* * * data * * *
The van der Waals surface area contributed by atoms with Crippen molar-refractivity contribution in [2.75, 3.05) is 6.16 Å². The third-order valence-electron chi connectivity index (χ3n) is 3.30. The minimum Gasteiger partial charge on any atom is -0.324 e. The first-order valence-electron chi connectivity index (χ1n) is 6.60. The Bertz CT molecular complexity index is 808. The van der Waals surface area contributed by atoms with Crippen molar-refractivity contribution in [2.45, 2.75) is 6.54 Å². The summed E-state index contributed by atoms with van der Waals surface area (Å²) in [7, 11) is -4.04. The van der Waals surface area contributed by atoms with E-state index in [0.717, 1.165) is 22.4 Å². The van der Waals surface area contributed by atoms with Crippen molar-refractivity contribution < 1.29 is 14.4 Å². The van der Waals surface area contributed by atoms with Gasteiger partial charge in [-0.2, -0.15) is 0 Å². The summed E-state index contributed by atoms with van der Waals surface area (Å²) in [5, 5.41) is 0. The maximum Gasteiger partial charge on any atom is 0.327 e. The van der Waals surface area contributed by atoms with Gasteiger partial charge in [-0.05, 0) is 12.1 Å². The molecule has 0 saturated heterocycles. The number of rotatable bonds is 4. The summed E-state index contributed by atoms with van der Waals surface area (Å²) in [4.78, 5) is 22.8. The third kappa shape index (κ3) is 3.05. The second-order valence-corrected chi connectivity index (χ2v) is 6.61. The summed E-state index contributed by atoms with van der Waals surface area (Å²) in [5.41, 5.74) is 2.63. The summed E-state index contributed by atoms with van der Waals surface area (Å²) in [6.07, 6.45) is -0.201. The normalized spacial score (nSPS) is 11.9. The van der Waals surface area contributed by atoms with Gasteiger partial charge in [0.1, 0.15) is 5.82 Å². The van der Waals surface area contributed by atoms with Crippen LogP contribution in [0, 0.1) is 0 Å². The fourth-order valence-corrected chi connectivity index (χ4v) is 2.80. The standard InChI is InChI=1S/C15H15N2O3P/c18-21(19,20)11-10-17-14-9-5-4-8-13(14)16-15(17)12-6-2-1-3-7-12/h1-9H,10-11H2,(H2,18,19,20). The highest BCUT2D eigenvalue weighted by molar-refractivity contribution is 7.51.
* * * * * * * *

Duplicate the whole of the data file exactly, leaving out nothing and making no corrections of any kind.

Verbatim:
The van der Waals surface area contributed by atoms with Crippen molar-refractivity contribution in [2.75, 3.05) is 6.16 Å². The third-order valence-electron chi connectivity index (χ3n) is 3.30. The minimum Gasteiger partial charge on any atom is -0.324 e. The first-order valence-electron chi connectivity index (χ1n) is 6.60. The Bertz CT molecular complexity index is 808. The van der Waals surface area contributed by atoms with Crippen molar-refractivity contribution in [2.45, 2.75) is 6.54 Å². The summed E-state index contributed by atoms with van der Waals surface area (Å²) in [7, 11) is -4.04. The van der Waals surface area contributed by atoms with E-state index in [0.717, 1.165) is 22.4 Å². The van der Waals surface area contributed by atoms with Crippen molar-refractivity contribution < 1.29 is 14.4 Å². The van der Waals surface area contributed by atoms with Gasteiger partial charge in [-0.2, -0.15) is 0 Å². The summed E-state index contributed by atoms with van der Waals surface area (Å²) in [5, 5.41) is 0. The maximum Gasteiger partial charge on any atom is 0.327 e. The van der Waals surface area contributed by atoms with Gasteiger partial charge in [-0.05, 0) is 12.1 Å². The molecule has 0 saturated heterocycles. The number of rotatable bonds is 4. The summed E-state index contributed by atoms with van der Waals surface area (Å²) in [4.78, 5) is 22.8. The third kappa shape index (κ3) is 3.05. The second-order valence-corrected chi connectivity index (χ2v) is 6.61. The summed E-state index contributed by atoms with van der Waals surface area (Å²) in [5.41, 5.74) is 2.63. The summed E-state index contributed by atoms with van der Waals surface area (Å²) in [6.07, 6.45) is -0.201. The normalized spacial score (nSPS) is 11.9. The van der Waals surface area contributed by atoms with Gasteiger partial charge in [0.1, 0.15) is 5.82 Å². The van der Waals surface area contributed by atoms with Crippen LogP contribution in [0, 0.1) is 0 Å². The fourth-order valence-corrected chi connectivity index (χ4v) is 2.80. The standard InChI is InChI=1S/C15H15N2O3P/c18-21(19,20)11-10-17-14-9-5-4-8-13(14)16-15(17)12-6-2-1-3-7-12/h1-9H,10-11H2,(H2,18,19,20). The highest BCUT2D eigenvalue weighted by molar-refractivity contribution is 7.51.